Artificial Intelligence a Step Closer to the Clinic

An algorithm detected retinopathy as reliably as a panel of ophthalmologists. What’s next?

By Peter A. Karth, MD, MBA, and Ehsan Rahimy, MD

You may have seen or read about a paper published late last year in the Journal of the American Medical Association, describing the development and validation of a deep learning algorithm for detection of diabetic retinopathy (DR) from fundus photographs.1 In the study described in that paper, a Google artificial intelligence (AI) algorithm was able to interpret and grade fundus photographs with various stages of DR at least as accurately as a cohort of ophthalmologists, based on machine learning technology.

The algorithm’s success at diagnosing referable (moderate or above) DR was compared with the majority decisions of at least seven board-certified ophthalmologists grading more than 11,000 color fundus photos. In two image sets, the algorithm achieved sensitivity of 97.5% and 96.1%, and specificity of 93.4% and 93.9%. Assuming an 8% prevalence of referable DR, these results yield a negative predictive value of 99.6% to 99.8%.

We were not authors on the Journal of the American Medical Association paper, but as physician consultants who worked with the Google team creating this technology we want to address some of the common and critical questions about this topic that we have heard from our retina colleagues.


The Google deep learning algorithm used in this study of automated DR analysis was an advanced artificial neural network loosely modeled after the human brain. Artificial neural networks are computing system composed of many simple, highly interconnected processors. The many nodes or processors within the system each make simple calculations that are weighted and added together to produce the final output.

For this study, the Google system was initially trained by using about 120,000 color fundus photos, each labeled with a diagnosis by ophthalmologists. In the training phase, the system made a diagnostic “guess” on each image. It then compared its answer to the ophthalmologists’ labeled answer and adjusted the weights of each node, learning how to compute with the lowest possible diagnostic error. It did this again and again, hundreds of thousands of times. The system cannot simply memorize the diagnosis for each image, but rather is forced to learn broad rules that are more likely to generalize to future, unseen images. When this algorithm was validated in the study, 11,000 never-before-seen images were shown to the algorithm, and the results from the network’s analysis were compared with those from board-certified ophthalmologists.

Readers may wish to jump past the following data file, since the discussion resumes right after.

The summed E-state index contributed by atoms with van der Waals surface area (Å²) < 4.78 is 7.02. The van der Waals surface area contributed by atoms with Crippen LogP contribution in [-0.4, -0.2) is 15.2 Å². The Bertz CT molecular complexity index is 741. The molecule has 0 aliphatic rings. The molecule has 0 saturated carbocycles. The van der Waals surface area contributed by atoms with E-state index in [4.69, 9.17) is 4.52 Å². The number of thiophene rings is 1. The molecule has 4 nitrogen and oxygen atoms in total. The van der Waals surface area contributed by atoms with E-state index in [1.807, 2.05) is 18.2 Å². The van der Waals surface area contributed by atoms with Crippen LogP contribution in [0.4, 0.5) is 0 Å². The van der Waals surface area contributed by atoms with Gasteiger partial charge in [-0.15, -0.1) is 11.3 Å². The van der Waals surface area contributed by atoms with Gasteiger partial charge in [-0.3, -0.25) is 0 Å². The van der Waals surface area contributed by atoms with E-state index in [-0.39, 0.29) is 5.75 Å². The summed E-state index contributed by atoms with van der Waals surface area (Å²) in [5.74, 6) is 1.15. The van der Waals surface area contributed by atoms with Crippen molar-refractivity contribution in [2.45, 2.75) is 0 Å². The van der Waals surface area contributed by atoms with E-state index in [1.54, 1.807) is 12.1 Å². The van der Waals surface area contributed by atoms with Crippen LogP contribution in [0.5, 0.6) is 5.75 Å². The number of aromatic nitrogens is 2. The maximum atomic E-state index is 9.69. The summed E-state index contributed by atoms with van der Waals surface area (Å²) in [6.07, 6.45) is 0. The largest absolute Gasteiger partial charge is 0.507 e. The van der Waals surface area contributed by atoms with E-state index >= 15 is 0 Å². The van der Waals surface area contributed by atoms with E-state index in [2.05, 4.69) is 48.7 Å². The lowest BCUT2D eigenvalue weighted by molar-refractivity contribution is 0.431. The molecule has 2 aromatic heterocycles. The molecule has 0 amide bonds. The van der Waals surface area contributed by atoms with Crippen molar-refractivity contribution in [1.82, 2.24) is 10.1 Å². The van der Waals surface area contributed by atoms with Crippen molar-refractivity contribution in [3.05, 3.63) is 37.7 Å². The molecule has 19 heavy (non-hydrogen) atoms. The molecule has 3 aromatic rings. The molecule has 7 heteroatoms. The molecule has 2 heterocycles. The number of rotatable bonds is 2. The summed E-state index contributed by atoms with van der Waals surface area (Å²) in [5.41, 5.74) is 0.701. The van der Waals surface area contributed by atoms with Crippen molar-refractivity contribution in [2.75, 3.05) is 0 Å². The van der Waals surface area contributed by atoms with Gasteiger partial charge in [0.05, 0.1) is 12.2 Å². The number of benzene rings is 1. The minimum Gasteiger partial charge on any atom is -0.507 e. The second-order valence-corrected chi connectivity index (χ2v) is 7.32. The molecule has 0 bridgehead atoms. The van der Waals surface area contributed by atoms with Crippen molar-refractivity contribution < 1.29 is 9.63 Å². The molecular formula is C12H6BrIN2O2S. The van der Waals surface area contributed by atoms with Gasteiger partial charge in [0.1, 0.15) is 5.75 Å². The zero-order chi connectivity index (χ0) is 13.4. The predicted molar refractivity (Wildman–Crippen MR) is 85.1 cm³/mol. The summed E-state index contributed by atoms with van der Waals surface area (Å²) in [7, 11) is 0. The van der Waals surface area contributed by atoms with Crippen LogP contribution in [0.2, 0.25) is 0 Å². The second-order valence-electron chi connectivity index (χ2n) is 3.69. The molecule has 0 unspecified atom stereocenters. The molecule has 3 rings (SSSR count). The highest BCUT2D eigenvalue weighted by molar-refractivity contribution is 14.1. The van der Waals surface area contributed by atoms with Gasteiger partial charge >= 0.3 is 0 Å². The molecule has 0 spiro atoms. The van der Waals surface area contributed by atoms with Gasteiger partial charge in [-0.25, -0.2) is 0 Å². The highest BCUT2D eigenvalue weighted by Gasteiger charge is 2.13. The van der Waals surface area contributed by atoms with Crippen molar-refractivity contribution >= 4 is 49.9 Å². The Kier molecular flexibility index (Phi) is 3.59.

In underserved populations with poor access to health care, there are great potential benefits to the use of machine-based automated diagnosis, including reduced costs and increased access to care. To this end, maintaining high specificity along with high sensitivity is critical. High sensitivity helps us to not miss patients with disease, but in underresourced clinics, high specificity is also important to reduce overcrowding of clinics with patients without real disease. Google’s advanced algorithm is really the first such system to perform well on both fronts.

In developed health care settings, there is also a place for automated diagnosis. Remember that large populations in the United States are not adequately screened for DR. This means that a new low-cost, highly efficient screening system could reach people who are currently not being screened. One might imagine screening kiosks in pharmacies and clinic lobbies. This type of service could lead to more patients gaining access to eye care. Also, if the quality of the system is sufficient, it might eventually serve as a diagnostic aid to eye care professionals, improving the efficiency of eye care delivery.